A forensic researcher of historic properties asked me to look through the Rubble of the burned out Provo Tabernacle recently. Apparently, when the fire burned through the historic structure, it peeled off of the walls many multiple layers of wall paper to reveal original painted walls of plaster. Because the designs are so beautiful and well done, there was quite a bit of excitement about what to do about the find:
1. detach the plaster walls and save the original design work as a historical artifact of the original building?
2. take high resolution photos and tracings to reuse the design work as part of the new restoration of the burned out building
The decision making process as to what to do with the Provo Tabernacle shell is complex. For instance, the building has gone through numerous remodelings, refurnishings, repaintings etc over the last 100+ years… to which “appearance” do you restore/reconstruct the building and it’s interiors? Its probably impossible to know EXACTLY every detail of how the interior was at any time… so, restoring it back to, let’s say, its most historic appearance would have to be based on clues from other similar buildings and artifacts. Quite tricky. If you go back to the most historic look, that is not what defines “pre-existing or pre-fire condition” by the insurance company. So, what are they ethically responsible to fund?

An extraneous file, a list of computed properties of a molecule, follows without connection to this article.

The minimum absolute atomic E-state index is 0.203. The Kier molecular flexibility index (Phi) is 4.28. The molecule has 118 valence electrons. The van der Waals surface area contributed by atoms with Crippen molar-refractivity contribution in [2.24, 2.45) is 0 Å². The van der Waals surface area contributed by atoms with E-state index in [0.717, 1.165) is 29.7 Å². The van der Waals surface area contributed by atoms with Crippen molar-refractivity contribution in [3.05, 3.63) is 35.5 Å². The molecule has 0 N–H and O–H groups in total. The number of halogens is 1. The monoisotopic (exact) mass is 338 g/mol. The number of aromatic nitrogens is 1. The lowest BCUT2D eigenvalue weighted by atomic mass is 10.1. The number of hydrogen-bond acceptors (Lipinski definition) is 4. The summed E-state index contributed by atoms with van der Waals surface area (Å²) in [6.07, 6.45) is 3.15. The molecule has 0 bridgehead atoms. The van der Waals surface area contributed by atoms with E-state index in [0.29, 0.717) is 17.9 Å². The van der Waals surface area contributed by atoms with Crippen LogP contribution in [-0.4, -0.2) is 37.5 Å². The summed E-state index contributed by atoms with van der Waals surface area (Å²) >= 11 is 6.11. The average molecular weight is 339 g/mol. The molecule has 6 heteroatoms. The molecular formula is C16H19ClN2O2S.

So the decision making process is not quick or easy but it is in motion and all concerned are not only professionally committed to doing a great job, but also emotionally.
Sign on this blog for updates. I have a video planned as soon as I get more info from “headquarters.”
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What can you do at home to take care of your stuff, collectibles, family heirlooms? For a short very interesting video testimonial from a woman whose house burned down go to http://www.youtube.com/watch?v=7lCx-xg4BMY